1. What is a European prescription?

A European prescription is a paper printout that is used when you wish to purchase medication in another EU country. You can ask your doctor for a European prescription called a ‘Medical prescription for purchasing medication abroad’. Your doctor will then print out a medical prescription in English, which you can use in other EU countries like a paper prescription. It cannot be used for purchasing medication in Finland and you cannot print one out from the My Kanta service.

EU countries must recognise prescriptions issued in other EU countries. This means that an Estonian prescription, for example, can be used to purchase medication in Finland, and vice versa. The precondition is that the prescription contains the required information and that the medicine in question is licensed for sale in the country where it is purchased. When purchasing medication in another EU country, the validity of the prescription is determined based on where the medicine is purchased. In Finland, a prescription is usually valid for two years.

The prescription must be written using the name of the active substance in the medicinal product when the intention is to purchase the medication in another member country. This is to ensure that the patient receives the correct medicine, since the trade names of medicinal products can vary between countries. The prescription can be written using the trade name if the product in question is a biological drug or if the use of the trade name is justified. The doctor in question must justify the use of the trade name in the prescription.

The recognition of a prescription does not apply to narcotics or psychotropic substances, which means that such medicines cannot be purchased with a European prescription. All other medicines can be prescribed with a European prescription.

A medical prescription for purchasing medication abroad can be issued by a health care professional authorised to prescribe medication. In Finland, a European prescription can be issued by a doctor or nurse with a limited right to prescribe medication.

  1. Can a patient have an electronic prescription for purchasing medication domestically and a European prescription for other EU countries?

Yes. For medicine purchases in Finland, a patient is provided with an electronic prescription. For medicine purchases abroad, the patient must ask the doctor for a European prescription called a ‘Medical prescription for purchasing medication abroad’, which can be used like a paper prescription in other EU countries. The European prescription is not electronic since, as of yet, there are no permanent systems in place between EU member states for the electronic processing of prescriptions.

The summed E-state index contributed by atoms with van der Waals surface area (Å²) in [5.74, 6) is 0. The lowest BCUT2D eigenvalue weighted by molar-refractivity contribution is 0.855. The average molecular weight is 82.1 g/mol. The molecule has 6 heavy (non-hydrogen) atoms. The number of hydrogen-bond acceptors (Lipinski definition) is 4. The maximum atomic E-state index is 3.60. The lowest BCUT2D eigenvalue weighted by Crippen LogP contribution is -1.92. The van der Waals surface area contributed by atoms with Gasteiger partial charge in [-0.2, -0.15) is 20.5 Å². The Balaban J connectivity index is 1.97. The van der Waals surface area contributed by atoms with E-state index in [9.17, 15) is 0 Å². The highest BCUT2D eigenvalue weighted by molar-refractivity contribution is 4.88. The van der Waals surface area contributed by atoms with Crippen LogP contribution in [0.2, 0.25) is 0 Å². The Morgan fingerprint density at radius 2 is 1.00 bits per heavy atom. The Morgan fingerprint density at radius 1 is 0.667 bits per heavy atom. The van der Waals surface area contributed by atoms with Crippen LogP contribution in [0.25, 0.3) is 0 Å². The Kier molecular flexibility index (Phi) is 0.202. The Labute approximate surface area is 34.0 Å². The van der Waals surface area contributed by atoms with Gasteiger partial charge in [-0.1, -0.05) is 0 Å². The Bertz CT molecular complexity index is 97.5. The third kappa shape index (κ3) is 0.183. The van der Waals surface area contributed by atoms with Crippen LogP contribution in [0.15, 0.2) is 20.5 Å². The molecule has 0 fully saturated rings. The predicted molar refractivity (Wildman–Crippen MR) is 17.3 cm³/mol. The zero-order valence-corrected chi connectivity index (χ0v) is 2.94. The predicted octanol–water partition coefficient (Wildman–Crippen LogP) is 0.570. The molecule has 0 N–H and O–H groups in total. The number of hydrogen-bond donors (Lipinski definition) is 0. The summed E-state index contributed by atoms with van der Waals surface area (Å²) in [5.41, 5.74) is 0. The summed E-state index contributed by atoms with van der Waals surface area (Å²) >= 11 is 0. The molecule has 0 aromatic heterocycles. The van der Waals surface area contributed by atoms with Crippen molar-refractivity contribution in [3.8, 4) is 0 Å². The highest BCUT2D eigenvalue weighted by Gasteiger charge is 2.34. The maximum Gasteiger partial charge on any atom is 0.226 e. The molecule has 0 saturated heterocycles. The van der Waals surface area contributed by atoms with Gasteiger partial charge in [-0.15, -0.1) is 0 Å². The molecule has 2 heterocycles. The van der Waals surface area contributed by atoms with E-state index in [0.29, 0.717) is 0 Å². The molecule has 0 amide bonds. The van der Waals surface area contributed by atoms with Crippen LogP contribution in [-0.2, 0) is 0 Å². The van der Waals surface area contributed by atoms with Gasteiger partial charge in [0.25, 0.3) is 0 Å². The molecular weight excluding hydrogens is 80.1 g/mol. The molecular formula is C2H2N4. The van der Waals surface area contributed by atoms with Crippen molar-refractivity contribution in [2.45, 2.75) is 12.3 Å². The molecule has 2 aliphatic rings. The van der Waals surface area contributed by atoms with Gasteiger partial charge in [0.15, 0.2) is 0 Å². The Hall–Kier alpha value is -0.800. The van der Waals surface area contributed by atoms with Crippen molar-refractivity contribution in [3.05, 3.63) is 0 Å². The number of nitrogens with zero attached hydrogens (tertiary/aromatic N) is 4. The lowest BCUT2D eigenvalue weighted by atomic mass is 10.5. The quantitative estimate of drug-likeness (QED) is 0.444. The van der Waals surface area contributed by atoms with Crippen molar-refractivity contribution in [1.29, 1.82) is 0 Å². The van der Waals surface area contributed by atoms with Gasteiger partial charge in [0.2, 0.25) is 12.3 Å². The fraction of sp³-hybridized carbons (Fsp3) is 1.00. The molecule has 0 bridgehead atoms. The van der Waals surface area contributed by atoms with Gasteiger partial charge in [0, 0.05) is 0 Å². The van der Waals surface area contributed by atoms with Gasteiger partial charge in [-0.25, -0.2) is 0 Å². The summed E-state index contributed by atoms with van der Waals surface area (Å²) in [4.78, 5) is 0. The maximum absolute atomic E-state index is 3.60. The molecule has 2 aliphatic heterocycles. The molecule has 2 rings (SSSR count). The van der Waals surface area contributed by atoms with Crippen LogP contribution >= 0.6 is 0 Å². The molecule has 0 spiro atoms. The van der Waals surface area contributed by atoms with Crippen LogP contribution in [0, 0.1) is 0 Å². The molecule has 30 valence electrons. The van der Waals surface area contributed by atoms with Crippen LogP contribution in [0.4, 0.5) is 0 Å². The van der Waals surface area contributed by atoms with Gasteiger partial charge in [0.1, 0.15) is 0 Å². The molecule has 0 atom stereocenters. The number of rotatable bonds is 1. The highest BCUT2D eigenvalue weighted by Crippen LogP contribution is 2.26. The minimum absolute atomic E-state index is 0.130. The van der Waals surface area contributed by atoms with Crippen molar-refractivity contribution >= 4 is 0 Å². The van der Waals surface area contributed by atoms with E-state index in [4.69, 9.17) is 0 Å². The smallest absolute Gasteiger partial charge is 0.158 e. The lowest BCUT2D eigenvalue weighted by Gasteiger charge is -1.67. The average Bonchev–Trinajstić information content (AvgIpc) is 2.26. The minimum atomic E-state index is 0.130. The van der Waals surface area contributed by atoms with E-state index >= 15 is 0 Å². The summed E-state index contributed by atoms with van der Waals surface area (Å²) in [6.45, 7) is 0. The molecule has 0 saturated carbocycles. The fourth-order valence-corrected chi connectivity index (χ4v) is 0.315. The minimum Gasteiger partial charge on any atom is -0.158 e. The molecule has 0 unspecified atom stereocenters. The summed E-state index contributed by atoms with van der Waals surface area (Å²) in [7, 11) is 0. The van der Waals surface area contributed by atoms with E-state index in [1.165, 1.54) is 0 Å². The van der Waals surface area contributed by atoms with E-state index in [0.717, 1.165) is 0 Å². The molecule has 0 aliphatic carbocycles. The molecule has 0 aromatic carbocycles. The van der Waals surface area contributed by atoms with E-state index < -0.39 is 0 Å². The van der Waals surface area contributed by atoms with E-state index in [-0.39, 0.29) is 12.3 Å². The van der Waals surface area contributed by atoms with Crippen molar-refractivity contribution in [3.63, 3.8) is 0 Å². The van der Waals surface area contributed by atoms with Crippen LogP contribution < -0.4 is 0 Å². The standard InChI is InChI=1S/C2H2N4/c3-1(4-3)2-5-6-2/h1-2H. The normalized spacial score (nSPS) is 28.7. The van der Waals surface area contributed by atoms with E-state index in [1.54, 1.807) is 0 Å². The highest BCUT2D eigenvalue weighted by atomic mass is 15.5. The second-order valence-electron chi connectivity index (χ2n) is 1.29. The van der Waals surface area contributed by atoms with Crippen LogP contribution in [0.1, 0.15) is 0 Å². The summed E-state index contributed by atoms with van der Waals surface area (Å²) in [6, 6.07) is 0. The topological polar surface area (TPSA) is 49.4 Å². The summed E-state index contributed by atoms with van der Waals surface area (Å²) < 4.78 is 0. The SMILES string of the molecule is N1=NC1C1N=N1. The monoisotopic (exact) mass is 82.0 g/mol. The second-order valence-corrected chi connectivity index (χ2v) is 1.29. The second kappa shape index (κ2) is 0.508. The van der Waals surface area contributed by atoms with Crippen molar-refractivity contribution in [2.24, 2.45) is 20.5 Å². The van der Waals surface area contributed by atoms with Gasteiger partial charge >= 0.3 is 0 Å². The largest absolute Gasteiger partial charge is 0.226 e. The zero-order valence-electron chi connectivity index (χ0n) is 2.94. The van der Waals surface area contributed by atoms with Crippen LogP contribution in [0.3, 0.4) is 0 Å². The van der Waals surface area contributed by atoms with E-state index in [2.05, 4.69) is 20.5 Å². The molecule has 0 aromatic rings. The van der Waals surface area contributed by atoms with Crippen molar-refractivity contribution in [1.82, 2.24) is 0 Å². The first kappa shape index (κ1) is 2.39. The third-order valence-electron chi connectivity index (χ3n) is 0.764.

If necessary, a doctor can write two prescriptions for the same medicine – an electronic prescription and a prescription for purchasing medication abroad.

  1. Is a Finnish electronic prescription valid abroad?

A Finnish electronic prescription will not work abroad. A printout of an electronic prescription provided by a doctor, ‘Medical prescription for purchasing medication abroad’, serves as a medical prescription in other EU countries. The printout cannot be used for purchasing medication in Finland.

It is possible that, in the coming years, the joint use of electronic prescriptions will expand in the areas near Finland in Sweden and Estonia.

  1. In what language is a European prescription written?

The medical prescription for purchasing medication abroad is in English. The language options are Finnish and English or Swedish and English.

  1. Do paper prescriptions written abroad need to be recognised in Finland?

As a rule of thumb, pharmacies must accept prescriptions issued in another EU or EEA country or Switzerland. The Finnish Medicines Agency Fimea has issued pharmacies with a regulation on the provision of medication (in Finnish) based on a European prescription (in Finnish).

A pharmacy can refuse to provide a medicine under a prescription issued in another EU or EEA country or Switzerland if there is reason to suspect the prescription’s authenticity, validity or content, or if the prescription is unclear or deficient. As of yet, there is no real-time solution for verifying the authenticity of a prescription issued in another country. If necessary, a pharmacy can request a contact point for cross-border health care to provide information on the prescriber.

Finland uses electronic prescriptions.